Review Let’s cut to the chase: JVC’s £1,600 GS-TD1 is the most sophisticated 3D camcorder you can buy. While Panasonic may have pioneered DIY 3D moviemaking with its bolt-on 3D accessory lens, this is the first stereoscopic shooter aimed squarely at the pro-sumer. It’s been unabashedly built for 3D from the ground up.
Visual feast: JVC's Everio GS-TD1 3D camcorder
The GS-TD1 uses a pair of f1.2 lenses, each linked to a 3.32MP 1CMOS sensor. A proprietary imaging system, called Falconbrid, then processes the paired streams to produce 3D video. You have a choice of shooting your footage in a Side-by-Side AVCHD format, or in 1920 x 1080/50i Full HD MP4 MVC, a relation of the MultiView codec used by 3D Blu-ray.
Unlike Panasonic’s 3D camcorders, there are no restrictions on zooming and 3D effectiveness. The GS-TD1 can dimensionalise across a much wider zone (typically 5-50m in telephoto), it can also shoot 3D still images.
This high-end Everio is well built, but its unusual shape takes some getting used to. The rectangular body has a slightly awkward balance. Familiarising yourself with the operating logic of the rear-placed buttons and onscreen menus also takes time. This is not an intuitive camcorder to use straight from the box.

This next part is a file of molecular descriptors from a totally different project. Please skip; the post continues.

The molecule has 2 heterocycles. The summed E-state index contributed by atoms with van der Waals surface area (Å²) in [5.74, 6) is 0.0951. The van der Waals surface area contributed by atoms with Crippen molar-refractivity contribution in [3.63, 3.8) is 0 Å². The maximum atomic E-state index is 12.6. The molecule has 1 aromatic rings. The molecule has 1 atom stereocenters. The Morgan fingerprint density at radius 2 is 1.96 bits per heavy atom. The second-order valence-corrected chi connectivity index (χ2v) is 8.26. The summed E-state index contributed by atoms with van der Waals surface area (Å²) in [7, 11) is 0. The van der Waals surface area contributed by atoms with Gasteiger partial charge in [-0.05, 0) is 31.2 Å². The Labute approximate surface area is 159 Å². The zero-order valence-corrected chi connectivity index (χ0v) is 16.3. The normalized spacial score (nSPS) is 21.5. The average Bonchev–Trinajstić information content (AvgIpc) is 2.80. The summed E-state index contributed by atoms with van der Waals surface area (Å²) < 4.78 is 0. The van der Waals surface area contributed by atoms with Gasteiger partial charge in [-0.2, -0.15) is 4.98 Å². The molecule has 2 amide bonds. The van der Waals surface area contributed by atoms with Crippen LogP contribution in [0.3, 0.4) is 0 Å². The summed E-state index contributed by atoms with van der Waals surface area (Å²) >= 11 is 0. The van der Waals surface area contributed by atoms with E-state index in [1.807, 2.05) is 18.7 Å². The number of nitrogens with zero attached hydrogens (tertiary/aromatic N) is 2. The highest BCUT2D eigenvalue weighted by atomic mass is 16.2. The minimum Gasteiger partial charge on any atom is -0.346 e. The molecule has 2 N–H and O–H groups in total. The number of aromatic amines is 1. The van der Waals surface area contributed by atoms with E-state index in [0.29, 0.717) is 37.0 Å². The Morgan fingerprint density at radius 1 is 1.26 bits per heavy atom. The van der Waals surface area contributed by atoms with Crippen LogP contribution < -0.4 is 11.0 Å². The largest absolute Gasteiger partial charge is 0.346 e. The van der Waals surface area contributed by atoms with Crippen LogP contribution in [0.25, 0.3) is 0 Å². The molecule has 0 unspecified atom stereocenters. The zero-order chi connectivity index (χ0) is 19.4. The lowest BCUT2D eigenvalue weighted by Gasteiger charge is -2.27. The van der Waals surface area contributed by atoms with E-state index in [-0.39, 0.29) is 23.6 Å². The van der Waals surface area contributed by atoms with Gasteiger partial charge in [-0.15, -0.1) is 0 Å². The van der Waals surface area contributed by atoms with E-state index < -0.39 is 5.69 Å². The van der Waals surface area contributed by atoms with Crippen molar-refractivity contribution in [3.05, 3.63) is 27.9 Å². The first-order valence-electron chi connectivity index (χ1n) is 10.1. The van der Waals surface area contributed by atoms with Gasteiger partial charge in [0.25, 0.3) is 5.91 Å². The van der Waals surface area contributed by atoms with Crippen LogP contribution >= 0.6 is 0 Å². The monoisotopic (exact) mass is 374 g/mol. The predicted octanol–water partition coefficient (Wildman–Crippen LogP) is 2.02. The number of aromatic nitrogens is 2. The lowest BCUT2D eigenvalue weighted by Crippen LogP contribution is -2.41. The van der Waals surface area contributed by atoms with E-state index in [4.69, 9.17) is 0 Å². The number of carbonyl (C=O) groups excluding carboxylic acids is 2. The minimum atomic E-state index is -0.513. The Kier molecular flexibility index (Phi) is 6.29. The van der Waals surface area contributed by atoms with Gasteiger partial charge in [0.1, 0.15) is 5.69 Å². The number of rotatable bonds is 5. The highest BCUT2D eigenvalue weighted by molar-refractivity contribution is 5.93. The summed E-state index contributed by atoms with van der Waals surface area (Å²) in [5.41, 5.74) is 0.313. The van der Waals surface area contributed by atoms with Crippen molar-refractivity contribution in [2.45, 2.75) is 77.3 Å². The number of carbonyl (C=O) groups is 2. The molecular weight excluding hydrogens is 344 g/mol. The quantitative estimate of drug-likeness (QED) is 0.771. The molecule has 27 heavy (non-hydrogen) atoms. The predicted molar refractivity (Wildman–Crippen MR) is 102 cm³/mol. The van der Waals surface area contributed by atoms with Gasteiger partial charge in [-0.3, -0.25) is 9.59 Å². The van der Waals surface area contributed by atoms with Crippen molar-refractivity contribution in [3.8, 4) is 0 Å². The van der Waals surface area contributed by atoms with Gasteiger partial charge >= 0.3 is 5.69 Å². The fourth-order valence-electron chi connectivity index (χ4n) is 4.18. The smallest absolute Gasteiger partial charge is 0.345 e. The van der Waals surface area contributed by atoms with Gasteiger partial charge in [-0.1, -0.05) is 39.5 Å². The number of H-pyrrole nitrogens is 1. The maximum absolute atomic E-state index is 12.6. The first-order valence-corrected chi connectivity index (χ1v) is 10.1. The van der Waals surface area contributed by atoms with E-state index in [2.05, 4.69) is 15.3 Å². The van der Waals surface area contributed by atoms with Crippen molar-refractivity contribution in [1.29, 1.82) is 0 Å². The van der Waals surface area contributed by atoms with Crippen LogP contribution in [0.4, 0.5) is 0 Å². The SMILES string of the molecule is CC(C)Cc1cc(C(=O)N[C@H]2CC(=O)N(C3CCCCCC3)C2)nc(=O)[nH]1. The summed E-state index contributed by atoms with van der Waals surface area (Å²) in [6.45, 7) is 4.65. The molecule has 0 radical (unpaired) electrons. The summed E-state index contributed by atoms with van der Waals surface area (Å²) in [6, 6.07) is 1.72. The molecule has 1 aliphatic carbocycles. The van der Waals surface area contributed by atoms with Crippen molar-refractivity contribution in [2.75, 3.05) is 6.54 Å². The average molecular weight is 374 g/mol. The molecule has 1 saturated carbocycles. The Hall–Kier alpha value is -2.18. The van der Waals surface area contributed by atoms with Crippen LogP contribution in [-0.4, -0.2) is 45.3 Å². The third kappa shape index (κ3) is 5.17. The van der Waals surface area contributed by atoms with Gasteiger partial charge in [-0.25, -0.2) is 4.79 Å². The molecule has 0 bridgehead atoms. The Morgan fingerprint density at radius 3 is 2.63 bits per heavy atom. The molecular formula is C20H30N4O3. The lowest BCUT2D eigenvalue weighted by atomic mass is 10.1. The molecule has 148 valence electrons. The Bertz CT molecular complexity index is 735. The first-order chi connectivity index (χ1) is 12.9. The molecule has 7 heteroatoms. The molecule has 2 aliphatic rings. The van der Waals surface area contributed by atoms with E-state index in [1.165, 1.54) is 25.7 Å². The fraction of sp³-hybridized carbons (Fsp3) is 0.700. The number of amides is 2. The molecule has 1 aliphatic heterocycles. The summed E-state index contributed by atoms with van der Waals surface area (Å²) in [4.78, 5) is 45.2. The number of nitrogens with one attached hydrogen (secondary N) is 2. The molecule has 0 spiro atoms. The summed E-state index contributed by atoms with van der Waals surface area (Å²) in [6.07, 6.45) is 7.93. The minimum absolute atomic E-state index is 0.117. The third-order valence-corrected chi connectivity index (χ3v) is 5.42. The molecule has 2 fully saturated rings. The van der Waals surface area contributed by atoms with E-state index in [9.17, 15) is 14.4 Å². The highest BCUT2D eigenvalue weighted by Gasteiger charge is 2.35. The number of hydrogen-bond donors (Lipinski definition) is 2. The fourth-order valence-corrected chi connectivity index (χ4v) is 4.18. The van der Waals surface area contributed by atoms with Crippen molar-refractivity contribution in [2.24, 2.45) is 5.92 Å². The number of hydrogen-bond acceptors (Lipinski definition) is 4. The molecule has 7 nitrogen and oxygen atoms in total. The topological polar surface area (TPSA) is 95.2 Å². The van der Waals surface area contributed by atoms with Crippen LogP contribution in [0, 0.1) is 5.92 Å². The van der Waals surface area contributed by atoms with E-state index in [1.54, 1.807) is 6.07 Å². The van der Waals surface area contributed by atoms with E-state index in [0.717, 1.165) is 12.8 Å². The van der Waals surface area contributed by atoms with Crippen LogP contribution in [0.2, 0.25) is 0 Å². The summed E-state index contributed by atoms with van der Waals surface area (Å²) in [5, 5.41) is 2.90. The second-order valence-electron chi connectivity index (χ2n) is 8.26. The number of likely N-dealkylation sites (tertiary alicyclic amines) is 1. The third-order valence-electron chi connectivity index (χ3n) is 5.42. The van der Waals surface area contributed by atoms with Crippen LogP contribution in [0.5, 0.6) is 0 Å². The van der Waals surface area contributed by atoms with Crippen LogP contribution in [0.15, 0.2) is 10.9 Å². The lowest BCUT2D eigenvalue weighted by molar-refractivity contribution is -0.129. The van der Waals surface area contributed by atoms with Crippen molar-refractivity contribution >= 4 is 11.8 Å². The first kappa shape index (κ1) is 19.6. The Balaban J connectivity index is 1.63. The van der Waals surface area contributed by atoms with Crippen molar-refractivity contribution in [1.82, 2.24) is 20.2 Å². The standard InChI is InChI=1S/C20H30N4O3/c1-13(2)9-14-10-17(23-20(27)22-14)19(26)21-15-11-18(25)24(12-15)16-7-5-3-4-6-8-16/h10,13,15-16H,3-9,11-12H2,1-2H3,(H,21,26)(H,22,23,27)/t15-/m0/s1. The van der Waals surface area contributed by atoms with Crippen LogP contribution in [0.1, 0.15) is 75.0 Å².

With 920K pixel resolution, the 3.5in touchscreen monitor is sharp enough to comfortably display a host of info while recording: 2D/2D mode, shutter speed, image size, media, battery etc. You can use the display by either tapping or dragging; you tap the icons or files you want to open, or drag the thumbnails to sort through them.
Touchscreen monitor gives a 3D display without glasses
Being an autostereoscopic monitor, courtesy of a parallax barrier display, you can play back or capture in 3D without having to wear 3D glasses. Jumping from the 2D and 3D mode requires you to refocus your eyes (sometimes several times), but it does give a good sense of the depth you’ll achieve on the final footage. The 3D effect is very similar to the parallax barrier screen on the Nintendo 3DS.
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